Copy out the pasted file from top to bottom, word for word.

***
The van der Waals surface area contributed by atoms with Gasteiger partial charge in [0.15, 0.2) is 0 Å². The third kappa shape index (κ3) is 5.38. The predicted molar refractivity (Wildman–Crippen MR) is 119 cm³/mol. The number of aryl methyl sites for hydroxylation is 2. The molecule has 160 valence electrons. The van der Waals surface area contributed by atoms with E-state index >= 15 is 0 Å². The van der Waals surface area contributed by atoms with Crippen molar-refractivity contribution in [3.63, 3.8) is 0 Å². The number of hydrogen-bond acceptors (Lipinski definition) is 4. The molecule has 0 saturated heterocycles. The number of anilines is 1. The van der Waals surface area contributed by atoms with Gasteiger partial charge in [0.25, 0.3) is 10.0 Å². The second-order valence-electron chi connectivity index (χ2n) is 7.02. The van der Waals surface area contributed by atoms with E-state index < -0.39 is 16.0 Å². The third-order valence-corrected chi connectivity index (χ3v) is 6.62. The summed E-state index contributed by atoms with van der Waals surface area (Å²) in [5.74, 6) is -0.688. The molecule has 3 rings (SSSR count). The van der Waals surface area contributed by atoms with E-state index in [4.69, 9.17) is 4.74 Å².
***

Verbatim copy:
The van der Waals surface area contributed by atoms with Gasteiger partial charge in [0.15, 0.2) is 0 Å². The third kappa shape index (κ3) is 5.38. The predicted molar refractivity (Wildman–Crippen MR) is 119 cm³/mol. The number of aryl methyl sites for hydroxylation is 2. The molecule has 160 valence electrons. The van der Waals surface area contributed by atoms with E-state index >= 15 is 0 Å². The van der Waals surface area contributed by atoms with Crippen molar-refractivity contribution in [3.63, 3.8) is 0 Å². The number of hydrogen-bond acceptors (Lipinski definition) is 4. The molecule has 0 saturated heterocycles. The number of anilines is 1. The van der Waals surface area contributed by atoms with Gasteiger partial charge in [0.25, 0.3) is 10.0 Å². The second-order valence-electron chi connectivity index (χ2n) is 7.02. The van der Waals surface area contributed by atoms with E-state index < -0.39 is 16.0 Å². The third-order valence-corrected chi connectivity index (χ3v) is 6.62. The summed E-state index contributed by atoms with van der Waals surface area (Å²) in [5.74, 6) is -0.688. The molecule has 3 rings (SSSR count). The van der Waals surface area contributed by atoms with E-state index in [4.69, 9.17) is 4.74 Å².